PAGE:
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JCRA Introduces ‘Hartlage Wine’

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'Hartlage Wine' Photo by Robert E. Lyons

‘Hartlage Wine’
Photo by Robert E. Lyons

A plant of interest in the Piedmont garden passed down from one generation to another is the Carolina allspice or sweet Betsy, Calycanthus floridus. So fragrant are the dusky rose-colored blossoms that some older folks claim that young women would hide them in their clothing as perfume.

A new hybrid, ‘Hartlage Wine’, portends to be another Piedmont favorite. Available at local nurseries this fall, x Sinocalycalycanthus raulstonii ‘Hartlage Wine’ is an intergeneric hybrid of Calycanthus floridus and Sinocalycanthus chinensis, the Chinese wax plant. This plant was developed through the efforts of Richard Hartlage while a student at NC State in the early 1990s. The plant’s unusual name reflects the plant’s genetic parentage and the influence of the late horticulture professor J. C. Raulston on Hartlage’s work.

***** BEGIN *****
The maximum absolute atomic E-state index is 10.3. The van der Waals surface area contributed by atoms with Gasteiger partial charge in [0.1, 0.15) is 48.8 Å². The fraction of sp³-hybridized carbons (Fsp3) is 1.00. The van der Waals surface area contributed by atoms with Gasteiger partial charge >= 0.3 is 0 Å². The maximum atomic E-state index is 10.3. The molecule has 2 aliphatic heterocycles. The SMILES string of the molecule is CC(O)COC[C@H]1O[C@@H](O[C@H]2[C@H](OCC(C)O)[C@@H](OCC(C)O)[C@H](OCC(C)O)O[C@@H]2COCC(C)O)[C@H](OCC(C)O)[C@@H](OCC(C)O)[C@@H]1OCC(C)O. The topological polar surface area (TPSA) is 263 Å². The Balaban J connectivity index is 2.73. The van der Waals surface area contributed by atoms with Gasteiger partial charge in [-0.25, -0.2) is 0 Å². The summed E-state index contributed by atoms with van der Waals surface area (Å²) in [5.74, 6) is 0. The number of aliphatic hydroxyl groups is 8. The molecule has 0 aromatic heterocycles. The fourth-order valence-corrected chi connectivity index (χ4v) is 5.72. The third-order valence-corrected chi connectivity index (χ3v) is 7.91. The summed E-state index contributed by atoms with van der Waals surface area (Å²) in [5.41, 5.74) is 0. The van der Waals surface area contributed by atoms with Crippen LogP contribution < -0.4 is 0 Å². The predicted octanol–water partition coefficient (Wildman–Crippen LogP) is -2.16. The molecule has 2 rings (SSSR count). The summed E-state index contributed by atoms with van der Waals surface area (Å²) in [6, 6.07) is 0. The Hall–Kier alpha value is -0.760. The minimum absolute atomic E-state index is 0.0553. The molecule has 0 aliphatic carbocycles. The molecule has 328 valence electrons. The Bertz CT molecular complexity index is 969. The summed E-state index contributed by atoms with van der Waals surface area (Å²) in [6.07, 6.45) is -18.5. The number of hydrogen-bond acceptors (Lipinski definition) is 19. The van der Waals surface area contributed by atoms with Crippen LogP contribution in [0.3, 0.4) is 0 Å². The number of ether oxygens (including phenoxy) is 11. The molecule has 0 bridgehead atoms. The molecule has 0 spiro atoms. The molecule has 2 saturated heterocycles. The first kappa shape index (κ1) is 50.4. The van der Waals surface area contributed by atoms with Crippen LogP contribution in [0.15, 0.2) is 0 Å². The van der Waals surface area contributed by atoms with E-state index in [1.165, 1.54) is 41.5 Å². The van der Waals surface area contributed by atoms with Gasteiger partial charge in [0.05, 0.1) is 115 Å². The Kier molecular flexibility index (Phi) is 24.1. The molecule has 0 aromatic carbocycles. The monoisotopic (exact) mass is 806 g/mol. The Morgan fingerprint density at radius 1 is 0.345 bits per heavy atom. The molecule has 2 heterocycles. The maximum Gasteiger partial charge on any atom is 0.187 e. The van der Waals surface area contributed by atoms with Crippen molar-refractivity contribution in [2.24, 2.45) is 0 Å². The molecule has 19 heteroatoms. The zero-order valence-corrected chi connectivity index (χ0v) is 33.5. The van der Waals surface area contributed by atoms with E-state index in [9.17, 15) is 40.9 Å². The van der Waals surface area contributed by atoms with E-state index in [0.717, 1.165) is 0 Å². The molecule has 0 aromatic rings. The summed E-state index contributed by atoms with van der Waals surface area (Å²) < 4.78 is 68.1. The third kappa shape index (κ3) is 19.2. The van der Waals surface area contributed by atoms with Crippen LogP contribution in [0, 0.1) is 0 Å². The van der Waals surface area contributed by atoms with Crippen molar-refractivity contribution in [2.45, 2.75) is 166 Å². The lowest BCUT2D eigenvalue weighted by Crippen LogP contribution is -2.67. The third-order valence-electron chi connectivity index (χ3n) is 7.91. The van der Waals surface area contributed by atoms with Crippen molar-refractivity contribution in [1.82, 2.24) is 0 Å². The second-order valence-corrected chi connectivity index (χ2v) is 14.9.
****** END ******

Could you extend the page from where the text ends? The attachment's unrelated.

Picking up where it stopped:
Raulston allspice, as the plant is known, is an outstanding, fast-growing deciduous shrub that performs best in partial shade, although plants will prosper in full sun with adequate water. The flowers, 3 to 4 inches in diameter with maroon outer and white-tinged central petals, are borne at the leaf axils and open just prior to leaf emergence in the spring. Unfortunately, ‘Hartlage Wine’ flowers do not exhibit the heady fragrance of Carolina allspice, but the striking beauty of the blossoms more than makes up for this genetic anomaly.

'Hartlage Wine' Photo by Robert E. Lyons

‘Hartlage Wine’
Photo by Robert E. Lyons

This plant is a vigorous grower and, if left unpruned, will likely reach a height of 6 to 8 feet. To control the height, simply cut back the canes to the ground every few years.

The many desirable characteristics exhibited by this plant made it worthy of recent introduction to the nursery industry by the JC Raulston Arboretum. Inquire about ‘Hartlage Wine” at your local garden center. To learn more, visit

Royce Hardin